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Tattoo

August 4, 2011

I have a similar tattoo. It’s four dots — not six — one centered on my chest about an inch below my sternum and three running hip-to-hip below my belt-line. I was given the tattoo for a similar purpose.

I was told there would likely be side-effects — that I would feel nauseous and fatigued for a few months — but that, with the proper medication, it would be manageable.

At the end of six weeks, I was given a certificate, congratulating me on successfully completing the treatment

The thing is, it didn’t feel like I had “completed” anything. The certificate felt less like token of my achievement and more like a “participant” ribbon — you know, the kind every kid gets at the science fair, even the one who puts a slinky on a ramp and labels the display “Science.”

You see, there were no side-effects, at least none I noticed. They told me I was going to feel nauseous, and I remember having a little stomach trouble on a couple of occasions, but no more frequently than I normally suffered, given my suspect dietary habits.

They told me I was going to feel fatigued, and during that time, I remember feeling rather tired. But the Princess was also three months old at the time — and I think having a newborn baby in the house may have also played a minor role in the whole “being tired” thing.

They told me I was fortunate to have had a child before the diagnosis because who knew what kind of irreparable, reproductive damage the treatment might cause. Ha.

No side-effects. No suffering.

It was four years ago this month that I was diagnosed with cancer. But I was spared the Cancer Experience. Spared the poison. Spared the marathon treatments. Spared the roller-coaster of recovery and relapse. Of course, not everyone is so fortunate.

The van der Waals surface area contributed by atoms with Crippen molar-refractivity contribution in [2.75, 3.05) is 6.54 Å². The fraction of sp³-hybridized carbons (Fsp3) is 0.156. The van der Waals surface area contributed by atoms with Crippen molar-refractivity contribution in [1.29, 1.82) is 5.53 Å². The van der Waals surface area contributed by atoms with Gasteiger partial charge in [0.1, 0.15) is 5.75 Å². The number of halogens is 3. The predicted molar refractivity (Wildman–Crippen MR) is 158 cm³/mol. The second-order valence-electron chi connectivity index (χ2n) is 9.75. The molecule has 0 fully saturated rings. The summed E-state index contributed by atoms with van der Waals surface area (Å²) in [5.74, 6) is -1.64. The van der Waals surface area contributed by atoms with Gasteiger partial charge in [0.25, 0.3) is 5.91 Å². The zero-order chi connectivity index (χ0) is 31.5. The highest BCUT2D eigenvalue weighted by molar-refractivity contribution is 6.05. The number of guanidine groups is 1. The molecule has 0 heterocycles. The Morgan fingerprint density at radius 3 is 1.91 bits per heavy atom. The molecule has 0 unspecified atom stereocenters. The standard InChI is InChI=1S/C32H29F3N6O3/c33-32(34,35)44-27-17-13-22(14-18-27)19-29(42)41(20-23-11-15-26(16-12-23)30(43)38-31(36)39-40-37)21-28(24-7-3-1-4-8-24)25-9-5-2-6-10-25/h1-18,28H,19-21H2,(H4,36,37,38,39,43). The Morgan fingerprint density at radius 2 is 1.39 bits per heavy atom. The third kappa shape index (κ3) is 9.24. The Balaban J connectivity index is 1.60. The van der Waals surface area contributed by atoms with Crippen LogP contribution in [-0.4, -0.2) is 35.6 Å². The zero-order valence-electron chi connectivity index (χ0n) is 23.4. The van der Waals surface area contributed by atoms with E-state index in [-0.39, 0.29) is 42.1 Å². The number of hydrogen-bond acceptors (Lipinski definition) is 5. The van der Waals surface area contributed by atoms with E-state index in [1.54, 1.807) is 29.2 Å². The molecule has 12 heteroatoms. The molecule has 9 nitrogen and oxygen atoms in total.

The Experience is supposed to become part of your life. The Fight is supposed to become part of your identity. But there was no Fight — just a single, preemptive, precision strike. Clean. Sterile. And above all, surreal. Like a dream, it all ended as quickly as it began. And in the four years since, the unthinkable has happened. I’ve forgotten.

There are occasional reminders. I’ll read, or watch, or hear something, and the memories will return.

Sitting in the waiting room, annoyed because the Jilb and I can’t get the Princess to stop crying, then being called in, getting the news, and returning to the waiting room, giving a thumbs-down to the Jilb, not certain if the Princess is still crying, not hearing a single thing.

Moving through Hagg Sauer hall, on my way to teach my first class of the semester two days after the surgery, playing up the limp that was there a day ago but left me in the night, making certain that the limp — real or not — is seen because how will people know I’m being Brave without it?

Playing basketball a few weeks later and being grateful that the Professor has the good sense to crack as many jokes as possible.